The question that arises, therefore, is whether the 15,000,000 active Twitter users are using it strictly for important news issues as it was intended. I find this quote very interesting because it does not create the same impression of the Twitter I have known and enjoyed. In the current generation, social media has become a place for gossip, and non-important issues to travel fast. It is a place to “like” and “follow” celebrities. The most probable truth is that you will most likely never meet them. The closest experience is to feel like you know them. Do not get me wrong, I love my fair share of Hollywood gossip, but what is it helping? I do not doubt that Twitter and Facebook cannot provide news at a fast pace, but it is what we choose to do with that news that is what is important.
Twitter was created to keep people up to date on real social problems and empower people to act on it, but instead, people choose to hide behind their computers and essentially become voiceless for the issues that matter. In the same article, Mark Johnson lists the current five most popular Twitter accounts. Coming in at number one, the one and only Lady Gaga (@ladygaga), and not far behind is a young pop singer Justin Bieber (@justinbieber) (Johnson, par. 11). To me, for a site that has supposedly changed political communication “profoundly” I find it odd that the top two Twitter accounts are from celebrity singers. In fact, out of the top five, the only non pop singer is President Barack Obama, who came in at number five with almost 26,000,000 followers.
Even with that information Biz Stone argues, “Big change can come in small packages too” “Lowering the barrier to activism doesn’t weaken humanity, it brings us together, and it makes us stronger (Biz Stone, par.6).” I agree that power in numbers can truly achieve greatness, and in recent events, Twitter and other social media outlets have brought great change in China and other countries. In the article “The Revolt of China’s Twittering Classes” written by Young Hu, we learn about a man named Lui Xiaobo. Xiaobo was awarded the 2010 Nobel Peace Prize in China for his accomplishments organizing a non-violent struggle for fundamental human rights in China. Young states, “That award comes at a crucial moment in Chinese politics, as it may well become a stepping stone on China’s long march toward greater freedom (Hu,Yong, par. 1).” Though I agree that Yong has many good points as he insists that Twitter is a major tool used in today’s social activism issues, but I find it interesting that we do not see the same results in America. Are we as Americans that selfish and naïve that we have forgotten to place our focus on what is important to us? What social crisis are we solving with the tools even to us?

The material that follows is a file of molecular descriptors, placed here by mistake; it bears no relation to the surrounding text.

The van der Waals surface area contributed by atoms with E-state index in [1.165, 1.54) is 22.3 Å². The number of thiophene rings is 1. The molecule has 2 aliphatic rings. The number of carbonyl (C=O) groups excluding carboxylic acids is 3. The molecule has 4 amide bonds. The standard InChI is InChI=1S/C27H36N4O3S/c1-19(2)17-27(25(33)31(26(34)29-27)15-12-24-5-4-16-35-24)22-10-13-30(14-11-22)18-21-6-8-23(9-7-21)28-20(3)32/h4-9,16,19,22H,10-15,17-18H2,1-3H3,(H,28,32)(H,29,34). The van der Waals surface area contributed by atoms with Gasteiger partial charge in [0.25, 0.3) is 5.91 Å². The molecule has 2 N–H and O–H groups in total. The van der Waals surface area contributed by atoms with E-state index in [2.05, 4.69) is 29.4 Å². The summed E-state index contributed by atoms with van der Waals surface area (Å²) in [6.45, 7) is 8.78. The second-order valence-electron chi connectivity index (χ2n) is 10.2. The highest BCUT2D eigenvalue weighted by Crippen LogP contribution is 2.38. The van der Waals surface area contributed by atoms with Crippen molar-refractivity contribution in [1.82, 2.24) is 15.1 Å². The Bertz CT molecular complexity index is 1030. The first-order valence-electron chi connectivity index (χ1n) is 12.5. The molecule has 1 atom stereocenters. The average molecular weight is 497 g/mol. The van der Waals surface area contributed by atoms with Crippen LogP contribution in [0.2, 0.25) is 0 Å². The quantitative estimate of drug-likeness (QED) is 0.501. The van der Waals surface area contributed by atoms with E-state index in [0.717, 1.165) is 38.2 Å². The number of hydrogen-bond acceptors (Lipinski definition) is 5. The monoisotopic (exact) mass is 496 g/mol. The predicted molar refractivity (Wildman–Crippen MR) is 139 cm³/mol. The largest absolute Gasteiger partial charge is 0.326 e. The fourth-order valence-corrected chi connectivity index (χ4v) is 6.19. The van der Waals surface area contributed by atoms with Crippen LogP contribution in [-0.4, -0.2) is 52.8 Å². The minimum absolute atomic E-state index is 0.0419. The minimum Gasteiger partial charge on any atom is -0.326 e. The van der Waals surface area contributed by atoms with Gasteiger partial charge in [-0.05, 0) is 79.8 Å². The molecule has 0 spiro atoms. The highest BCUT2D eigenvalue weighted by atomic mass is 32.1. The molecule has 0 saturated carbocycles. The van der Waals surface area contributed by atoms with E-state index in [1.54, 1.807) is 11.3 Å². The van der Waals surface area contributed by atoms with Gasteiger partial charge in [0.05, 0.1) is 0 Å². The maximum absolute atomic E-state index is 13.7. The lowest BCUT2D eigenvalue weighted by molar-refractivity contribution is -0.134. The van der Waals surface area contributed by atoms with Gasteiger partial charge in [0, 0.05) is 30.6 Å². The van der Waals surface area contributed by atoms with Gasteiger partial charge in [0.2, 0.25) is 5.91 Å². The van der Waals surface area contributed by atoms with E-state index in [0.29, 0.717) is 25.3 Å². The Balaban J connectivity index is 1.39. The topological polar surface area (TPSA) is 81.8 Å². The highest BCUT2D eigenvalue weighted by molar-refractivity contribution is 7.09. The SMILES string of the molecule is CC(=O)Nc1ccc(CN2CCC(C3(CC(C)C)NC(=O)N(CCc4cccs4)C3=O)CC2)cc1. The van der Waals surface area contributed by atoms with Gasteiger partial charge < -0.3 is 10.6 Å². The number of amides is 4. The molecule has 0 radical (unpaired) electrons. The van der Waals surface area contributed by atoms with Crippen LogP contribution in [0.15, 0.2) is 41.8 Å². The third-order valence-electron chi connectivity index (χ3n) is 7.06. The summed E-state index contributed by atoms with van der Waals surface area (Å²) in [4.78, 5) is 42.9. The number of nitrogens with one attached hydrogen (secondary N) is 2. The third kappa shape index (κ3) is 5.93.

As you can tell this is, and will always be a controversial subject with loaded responses from many. I acknowledge that we have seen amazing changes in social activism all with using social media as the main tool, but to me I do not believe that we can create big enough change with social media alone. In order for real change to happen in America, face to face communication, time and hard work will always trump social media outlets.
In the article ‘Hunger Pangs’, the writer discuses the effects of healthy eating habits as well as our personal obligation on the issue In this perspective, the writer has narrowed down the topic and began from discussing the reasons as to why people have little concern for their eating habits. The link with the works of other authors is greatly doing to support the articles sentiments. The approach towards the issue of health eating habits is one that I admire from the writer. The writer does not shy away from critiquing the medical insurance schemes offered by federal authorities. The sole reason is because; the writer thinks that as long as people are aware that someone will pay for their hospital bills, they will have little concern about eating habits. This is simply because they are not obliged to pay for the consequences. On another admirable aspect of the article is the way the writer uses their personal traits to articulate on the issue. Offering their own personal eating habit assessment as a platform for discussion creates a sense of realism and originality of the content. The whole paper in general addressed the issue in a simple and easy to understand format.
Gladwell, Malcolm. “Small Change: Why The Revolution Will Not Be Tweeted.” TheNew Yorker Online. The New Yorker, 4 Oct. 2010. Web. 17 Jan. 2014.
Hu,Yong. “The Revolt of China’s Twittering Classes.” Project Syndicate.” 14 Oct. 2010: World Affairs. Web. 20 Jan. 2014.
Johnson, Mark. “The History of Twitter” Socialnomics. 23 Jan. 2013. Web. 23 Jan. 2014